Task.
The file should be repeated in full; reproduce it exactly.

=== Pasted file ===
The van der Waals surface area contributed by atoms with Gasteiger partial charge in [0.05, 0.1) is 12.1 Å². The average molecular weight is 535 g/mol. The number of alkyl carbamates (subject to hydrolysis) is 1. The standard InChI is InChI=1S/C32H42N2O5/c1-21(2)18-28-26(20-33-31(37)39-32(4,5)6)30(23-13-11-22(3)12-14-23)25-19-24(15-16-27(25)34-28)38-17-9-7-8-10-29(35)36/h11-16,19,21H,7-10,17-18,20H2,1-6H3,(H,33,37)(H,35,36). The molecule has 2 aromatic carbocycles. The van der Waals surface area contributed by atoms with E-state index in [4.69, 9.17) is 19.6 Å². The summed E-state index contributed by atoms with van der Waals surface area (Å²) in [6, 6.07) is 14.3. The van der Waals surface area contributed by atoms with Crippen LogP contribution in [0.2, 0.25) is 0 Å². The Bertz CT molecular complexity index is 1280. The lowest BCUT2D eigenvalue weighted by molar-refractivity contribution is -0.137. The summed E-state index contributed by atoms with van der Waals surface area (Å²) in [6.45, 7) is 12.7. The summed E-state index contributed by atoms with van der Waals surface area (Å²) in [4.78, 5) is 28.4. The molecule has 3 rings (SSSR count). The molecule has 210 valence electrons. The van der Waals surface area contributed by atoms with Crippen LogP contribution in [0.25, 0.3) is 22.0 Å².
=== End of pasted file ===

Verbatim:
The van der Waals surface area contributed by atoms with Gasteiger partial charge in [0.05, 0.1) is 12.1 Å². The average molecular weight is 535 g/mol. The number of alkyl carbamates (subject to hydrolysis) is 1. The standard InChI is InChI=1S/C32H42N2O5/c1-21(2)18-28-26(20-33-31(37)39-32(4,5)6)30(23-13-11-22(3)12-14-23)25-19-24(15-16-27(25)34-28)38-17-9-7-8-10-29(35)36/h11-16,19,21H,7-10,17-18,20H2,1-6H3,(H,33,37)(H,35,36). The molecule has 2 aromatic carbocycles. The van der Waals surface area contributed by atoms with E-state index in [4.69, 9.17) is 19.6 Å². The summed E-state index contributed by atoms with van der Waals surface area (Å²) in [6, 6.07) is 14.3. The van der Waals surface area contributed by atoms with Crippen LogP contribution in [0.2, 0.25) is 0 Å². The Bertz CT molecular complexity index is 1280. The lowest BCUT2D eigenvalue weighted by molar-refractivity contribution is -0.137. The summed E-state index contributed by atoms with van der Waals surface area (Å²) in [6.45, 7) is 12.7. The summed E-state index contributed by atoms with van der Waals surface area (Å²) in [4.78, 5) is 28.4. The molecule has 3 rings (SSSR count). The molecule has 210 valence electrons. The van der Waals surface area contributed by atoms with Crippen LogP contribution in [0.25, 0.3) is 22.0 Å².